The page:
Dr. Joseph E. Murray, the Nobel laureate who conducted the world’s first successful organ transplant, died Monday at the Boston hospital where the pioneering surgery was performed.
On Dec. 23, 1954, in Operating Room 2 of the Peter Bent Brigham Hospital in Boston, Dr. Murray took the healthy kidney of Ronald Herrick and sutured it into the donor’s dying identical twin, Richard. With that 5½-hour operation, Dr. Murray and his team saved a life and opened medicine to a new frontier.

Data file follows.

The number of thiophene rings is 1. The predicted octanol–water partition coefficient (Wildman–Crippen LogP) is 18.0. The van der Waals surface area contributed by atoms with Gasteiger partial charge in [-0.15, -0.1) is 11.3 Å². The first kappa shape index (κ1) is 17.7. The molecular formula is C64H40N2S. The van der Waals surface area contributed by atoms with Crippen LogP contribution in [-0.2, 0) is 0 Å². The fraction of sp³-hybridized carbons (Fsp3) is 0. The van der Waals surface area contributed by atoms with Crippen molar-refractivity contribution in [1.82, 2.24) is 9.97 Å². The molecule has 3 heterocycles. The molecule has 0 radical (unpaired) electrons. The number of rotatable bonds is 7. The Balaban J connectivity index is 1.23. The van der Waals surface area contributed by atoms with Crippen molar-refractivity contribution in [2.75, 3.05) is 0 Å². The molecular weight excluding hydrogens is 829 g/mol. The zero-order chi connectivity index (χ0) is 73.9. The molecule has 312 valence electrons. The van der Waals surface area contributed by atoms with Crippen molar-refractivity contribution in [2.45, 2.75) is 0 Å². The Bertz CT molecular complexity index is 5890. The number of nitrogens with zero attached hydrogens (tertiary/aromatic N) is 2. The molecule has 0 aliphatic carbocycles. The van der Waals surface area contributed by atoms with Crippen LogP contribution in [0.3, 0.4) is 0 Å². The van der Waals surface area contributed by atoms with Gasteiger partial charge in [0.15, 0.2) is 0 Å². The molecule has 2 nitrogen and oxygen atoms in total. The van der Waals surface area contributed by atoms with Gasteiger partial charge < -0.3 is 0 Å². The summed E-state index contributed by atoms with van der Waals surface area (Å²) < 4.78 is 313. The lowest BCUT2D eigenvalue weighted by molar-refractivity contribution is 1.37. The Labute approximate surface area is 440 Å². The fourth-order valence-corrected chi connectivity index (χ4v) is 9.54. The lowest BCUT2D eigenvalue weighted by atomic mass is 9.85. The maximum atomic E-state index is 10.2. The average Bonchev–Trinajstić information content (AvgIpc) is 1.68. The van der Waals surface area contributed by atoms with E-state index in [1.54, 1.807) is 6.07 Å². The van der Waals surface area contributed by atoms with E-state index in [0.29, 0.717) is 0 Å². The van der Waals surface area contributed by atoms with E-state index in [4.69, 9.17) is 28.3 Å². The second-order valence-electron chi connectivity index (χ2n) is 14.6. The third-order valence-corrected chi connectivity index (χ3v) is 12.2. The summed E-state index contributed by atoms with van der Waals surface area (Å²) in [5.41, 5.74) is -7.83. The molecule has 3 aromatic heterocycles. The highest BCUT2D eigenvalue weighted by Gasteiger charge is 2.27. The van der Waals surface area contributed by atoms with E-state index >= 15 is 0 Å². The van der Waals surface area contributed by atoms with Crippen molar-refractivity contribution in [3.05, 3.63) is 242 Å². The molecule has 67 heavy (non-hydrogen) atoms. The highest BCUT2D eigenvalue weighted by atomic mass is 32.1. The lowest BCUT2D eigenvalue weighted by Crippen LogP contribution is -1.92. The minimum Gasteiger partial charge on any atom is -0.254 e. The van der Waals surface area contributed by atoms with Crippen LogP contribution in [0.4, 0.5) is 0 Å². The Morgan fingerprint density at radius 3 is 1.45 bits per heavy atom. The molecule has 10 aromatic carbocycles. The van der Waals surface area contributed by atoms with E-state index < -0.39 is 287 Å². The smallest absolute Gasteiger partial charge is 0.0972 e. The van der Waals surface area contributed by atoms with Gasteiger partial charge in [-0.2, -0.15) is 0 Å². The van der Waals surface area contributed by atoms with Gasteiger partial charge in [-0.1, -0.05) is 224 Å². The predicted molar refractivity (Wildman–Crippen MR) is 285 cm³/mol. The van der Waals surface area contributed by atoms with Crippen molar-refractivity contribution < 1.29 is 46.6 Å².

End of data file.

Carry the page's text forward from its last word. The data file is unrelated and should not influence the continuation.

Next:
Within a decade, Dr. Murray’s clinical work and his collaboration with scientists on drugs to prevent rejection of donor organs had expanded the pool of transplant candidates beyond identical twins. Dr. Murray was also credited with the first successful transplantation of a kidney from a nonidentical twin and from a cadaver.
But the doctor led a fascinating life outside of science, as well.
(READ the powerful tribute in the Boston Globe)